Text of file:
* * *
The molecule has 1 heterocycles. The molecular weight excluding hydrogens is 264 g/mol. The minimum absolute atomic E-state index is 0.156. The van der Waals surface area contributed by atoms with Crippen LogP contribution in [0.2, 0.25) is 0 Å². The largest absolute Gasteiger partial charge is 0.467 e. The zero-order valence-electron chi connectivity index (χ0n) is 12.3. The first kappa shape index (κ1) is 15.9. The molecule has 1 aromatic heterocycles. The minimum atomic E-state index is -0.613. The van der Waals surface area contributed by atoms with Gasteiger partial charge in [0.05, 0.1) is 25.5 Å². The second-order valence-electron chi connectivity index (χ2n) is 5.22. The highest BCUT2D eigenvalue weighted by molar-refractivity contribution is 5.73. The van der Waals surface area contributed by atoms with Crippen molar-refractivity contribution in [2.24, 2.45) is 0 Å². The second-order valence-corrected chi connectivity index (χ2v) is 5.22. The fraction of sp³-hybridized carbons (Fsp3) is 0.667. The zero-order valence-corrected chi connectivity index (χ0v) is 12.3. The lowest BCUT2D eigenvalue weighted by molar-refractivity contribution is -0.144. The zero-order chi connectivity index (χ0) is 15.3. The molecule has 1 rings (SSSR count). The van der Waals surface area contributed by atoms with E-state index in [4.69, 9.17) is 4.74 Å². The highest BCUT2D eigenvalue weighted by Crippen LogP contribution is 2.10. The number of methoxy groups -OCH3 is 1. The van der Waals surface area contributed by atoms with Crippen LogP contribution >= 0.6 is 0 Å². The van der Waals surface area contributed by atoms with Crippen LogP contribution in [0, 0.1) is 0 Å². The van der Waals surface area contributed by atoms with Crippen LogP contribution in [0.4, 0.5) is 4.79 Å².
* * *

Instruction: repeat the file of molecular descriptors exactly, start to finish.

The molecule has 1 heterocycles. The molecular weight excluding hydrogens is 264 g/mol. The minimum absolute atomic E-state index is 0.156. The van der Waals surface area contributed by atoms with Crippen LogP contribution in [0.2, 0.25) is 0 Å². The largest absolute Gasteiger partial charge is 0.467 e. The zero-order valence-electron chi connectivity index (χ0n) is 12.3. The first kappa shape index (κ1) is 15.9. The molecule has 1 aromatic heterocycles. The minimum atomic E-state index is -0.613. The van der Waals surface area contributed by atoms with Gasteiger partial charge in [0.05, 0.1) is 25.5 Å². The second-order valence-electron chi connectivity index (χ2n) is 5.22. The highest BCUT2D eigenvalue weighted by molar-refractivity contribution is 5.73. The van der Waals surface area contributed by atoms with Crippen molar-refractivity contribution in [2.24, 2.45) is 0 Å². The second-order valence-corrected chi connectivity index (χ2v) is 5.22. The fraction of sp³-hybridized carbons (Fsp3) is 0.667. The zero-order valence-corrected chi connectivity index (χ0v) is 12.3. The lowest BCUT2D eigenvalue weighted by molar-refractivity contribution is -0.144. The zero-order chi connectivity index (χ0) is 15.3. The molecule has 1 rings (SSSR count). The van der Waals surface area contributed by atoms with E-state index in [4.69, 9.17) is 4.74 Å². The highest BCUT2D eigenvalue weighted by Crippen LogP contribution is 2.10. The number of methoxy groups -OCH3 is 1. The van der Waals surface area contributed by atoms with Crippen LogP contribution >= 0.6 is 0 Å². The van der Waals surface area contributed by atoms with Crippen LogP contribution in [0, 0.1) is 0 Å². The van der Waals surface area contributed by atoms with Crippen LogP contribution in [0.4, 0.5) is 4.79 Å².